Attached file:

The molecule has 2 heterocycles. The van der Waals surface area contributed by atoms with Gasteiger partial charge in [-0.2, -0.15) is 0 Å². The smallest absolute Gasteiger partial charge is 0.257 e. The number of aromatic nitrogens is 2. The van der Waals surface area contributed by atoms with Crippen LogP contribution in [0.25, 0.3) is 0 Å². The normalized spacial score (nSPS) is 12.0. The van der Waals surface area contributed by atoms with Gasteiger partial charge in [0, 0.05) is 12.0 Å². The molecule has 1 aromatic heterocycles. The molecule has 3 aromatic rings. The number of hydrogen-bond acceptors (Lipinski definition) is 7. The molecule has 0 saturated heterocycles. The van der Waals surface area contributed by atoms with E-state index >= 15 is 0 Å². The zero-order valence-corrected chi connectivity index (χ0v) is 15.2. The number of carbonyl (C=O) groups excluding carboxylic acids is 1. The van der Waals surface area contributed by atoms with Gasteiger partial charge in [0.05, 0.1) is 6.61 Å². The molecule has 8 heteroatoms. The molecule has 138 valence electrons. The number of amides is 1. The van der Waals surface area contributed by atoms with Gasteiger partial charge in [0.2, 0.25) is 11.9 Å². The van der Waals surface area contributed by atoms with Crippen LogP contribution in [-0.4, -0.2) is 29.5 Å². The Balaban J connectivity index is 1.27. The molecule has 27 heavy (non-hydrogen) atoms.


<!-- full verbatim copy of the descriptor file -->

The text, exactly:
The molecule has 2 heterocycles. The van der Waals surface area contributed by atoms with Gasteiger partial charge in [-0.2, -0.15) is 0 Å². The smallest absolute Gasteiger partial charge is 0.257 e. The number of aromatic nitrogens is 2. The van der Waals surface area contributed by atoms with Crippen LogP contribution in [0.25, 0.3) is 0 Å². The normalized spacial score (nSPS) is 12.0. The van der Waals surface area contributed by atoms with Gasteiger partial charge in [0, 0.05) is 12.0 Å². The molecule has 1 aromatic heterocycles. The molecule has 3 aromatic rings. The number of hydrogen-bond acceptors (Lipinski definition) is 7. The molecule has 0 saturated heterocycles. The van der Waals surface area contributed by atoms with E-state index >= 15 is 0 Å². The zero-order valence-corrected chi connectivity index (χ0v) is 15.2. The number of carbonyl (C=O) groups excluding carboxylic acids is 1. The van der Waals surface area contributed by atoms with Gasteiger partial charge in [0.05, 0.1) is 6.61 Å². The molecule has 8 heteroatoms. The molecule has 138 valence electrons. The number of amides is 1. The van der Waals surface area contributed by atoms with Gasteiger partial charge in [0.2, 0.25) is 11.9 Å². The van der Waals surface area contributed by atoms with Crippen LogP contribution in [-0.4, -0.2) is 29.5 Å². The Balaban J connectivity index is 1.27. The molecule has 27 heavy (non-hydrogen) atoms.